Friday, February 15, 2019

On The Come Up by Angie Thomas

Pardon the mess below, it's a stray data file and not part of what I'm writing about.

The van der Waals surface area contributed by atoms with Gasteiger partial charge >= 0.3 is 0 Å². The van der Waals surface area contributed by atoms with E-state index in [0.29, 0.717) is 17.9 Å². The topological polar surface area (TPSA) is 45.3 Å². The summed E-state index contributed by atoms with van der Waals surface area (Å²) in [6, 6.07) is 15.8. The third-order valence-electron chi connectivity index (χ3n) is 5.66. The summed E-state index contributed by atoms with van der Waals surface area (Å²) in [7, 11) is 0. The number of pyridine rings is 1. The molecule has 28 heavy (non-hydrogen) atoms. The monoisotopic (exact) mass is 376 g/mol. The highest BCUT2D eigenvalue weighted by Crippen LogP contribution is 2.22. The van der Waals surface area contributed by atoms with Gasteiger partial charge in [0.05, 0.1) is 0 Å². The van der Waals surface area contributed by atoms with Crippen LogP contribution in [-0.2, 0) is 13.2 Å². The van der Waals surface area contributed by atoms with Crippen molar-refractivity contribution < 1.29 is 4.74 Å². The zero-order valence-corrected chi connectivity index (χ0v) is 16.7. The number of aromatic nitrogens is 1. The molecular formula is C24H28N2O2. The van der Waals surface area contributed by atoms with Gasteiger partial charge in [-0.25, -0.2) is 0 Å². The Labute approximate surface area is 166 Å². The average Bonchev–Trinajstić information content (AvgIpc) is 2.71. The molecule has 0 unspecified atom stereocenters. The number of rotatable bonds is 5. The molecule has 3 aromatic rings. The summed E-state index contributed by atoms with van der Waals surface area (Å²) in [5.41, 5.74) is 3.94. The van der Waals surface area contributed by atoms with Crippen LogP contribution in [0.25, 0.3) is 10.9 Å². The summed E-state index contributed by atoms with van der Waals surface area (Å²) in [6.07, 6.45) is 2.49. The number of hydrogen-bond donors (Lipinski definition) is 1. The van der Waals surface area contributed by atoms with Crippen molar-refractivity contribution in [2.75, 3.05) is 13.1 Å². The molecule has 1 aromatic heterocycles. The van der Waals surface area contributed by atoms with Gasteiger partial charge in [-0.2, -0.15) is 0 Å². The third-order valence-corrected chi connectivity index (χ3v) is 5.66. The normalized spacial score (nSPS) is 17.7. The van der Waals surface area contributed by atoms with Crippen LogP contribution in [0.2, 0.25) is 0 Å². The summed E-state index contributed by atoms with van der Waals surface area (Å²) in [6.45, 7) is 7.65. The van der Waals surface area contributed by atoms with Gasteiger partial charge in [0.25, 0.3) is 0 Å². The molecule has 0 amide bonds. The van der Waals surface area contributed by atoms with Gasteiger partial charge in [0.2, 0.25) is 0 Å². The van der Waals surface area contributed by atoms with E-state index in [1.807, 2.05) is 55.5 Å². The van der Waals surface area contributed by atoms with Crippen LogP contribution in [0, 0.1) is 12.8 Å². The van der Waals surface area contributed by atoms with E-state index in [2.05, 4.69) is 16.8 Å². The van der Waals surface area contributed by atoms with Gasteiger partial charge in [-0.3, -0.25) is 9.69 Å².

Well, Valentine's Day came and went again. I guess it won't surprise you to learn that I was never really a fan of Valentine's Day to begin with. That's not because I wasn't romantic - Eleanor and I were always good about showing each other our feelings. But that's none of your business! Valentine's Day always just felt commercialized, and then you were supposed to have valentines for your teachers and all your kids' friends and your mailman and your dentist and your neighbor's stupid yippy schnauzer, and I just got sick of it. So these days I just pretty much ignore it and maybe buy myself a pickle-shaped cupcake or something. But this year my granddaughter Tina (god bless that child) invited me to go on a coffee book date with her. And she even picked a book for us to read! Oh, how I love that girl. Have I mentioned that she can talk to animals? She told me the other day that she had a 15 minute conversation with a squirrel. I didn't have the heart to ask what the squirrel told her, and I imagine it was pretty much a one-way conversation. When she gets on a roll, it can be hard to stop her, especially if she starts talking about her dreams. "You were there, grandpa, only you weren't you, you know? You were like you but a different you and so when you started talking it wasn't your voice but I still knew it was you, right? So you were saying you stuff, but not really like you say it. Understand?" I swear there was one time she was telling me about a dream in which she had to repeatedly take a math test and I fell asleep in my la-z-boy and when I woke up, she was still talking about fractions and didn't seem to notice I had taken a nap. But bless her heart, I can not say no to her, so I read the book and didn't even complain when she wanted to go to Starbucks. Which is not to ignore the fact that that infernal chain drove all my favorite coffee shops out of business and now that idiot CEO is on the news all the time thinking he can be president because he is rich (I wonder where he got that idea). I'm not sure I had ever actually set foot inside a Starbucks before, and it looked kind of nice until I started talking to the clerk (if you ask me to say 'barista', I will stab you with my swizzle stick). I asked for a small coffee, and he asked if I meant a 'tall' coffee. I assured him that I did not, just a small coffee. He said that a small coffee is a tall coffee, and laughed as if that made perfect sense. I told him that was the stupidest damn thing I ever heard and asked him if small was tall, what the hell was a large coffee? Tina suggested to him that he didn't want to start with me, but I hushed her, and he said that medium was 'grande' and large was 'venti'. I asked if he spoke Spanish, and he said no, so I explained that grande actually means large, and I apologized for saying that his previous statement was the stupidest thing I had ever heard because he had just surpassed himself. He was getting flustered at this point, so I decided to have mercy and just pointed to a bagel. He says - and I shit you not - "do you mean the 'chonga' bagel?" At that point, I had no choice. I really let him have it, and I may have mentioned how Cuppa Joe went under and something about Howard Schultz being an entitled piece of shit. Tina told him that I have dementia (which I do not) and ushered me to one of those purple chairs, which are really quite comfortable, I have to admit. But screw their purple chairs! I will never set foot in a Starbucks again. I think Tina was a little bit embarrassed, but I think she was proud of me too. And in the end, we really did have a great time. There are some things that can be hard for an old white guy to talk about with his granddaughter, and race issues in America is on that list. But this book helped make that conversation possible, and while we didn't necessarily solve anything, it felt good to dig into something meaningful with her. So I am grateful to Angie Thomas for that. On the down side, Tina now wants to become a rapper. Those poor fucking squirrels.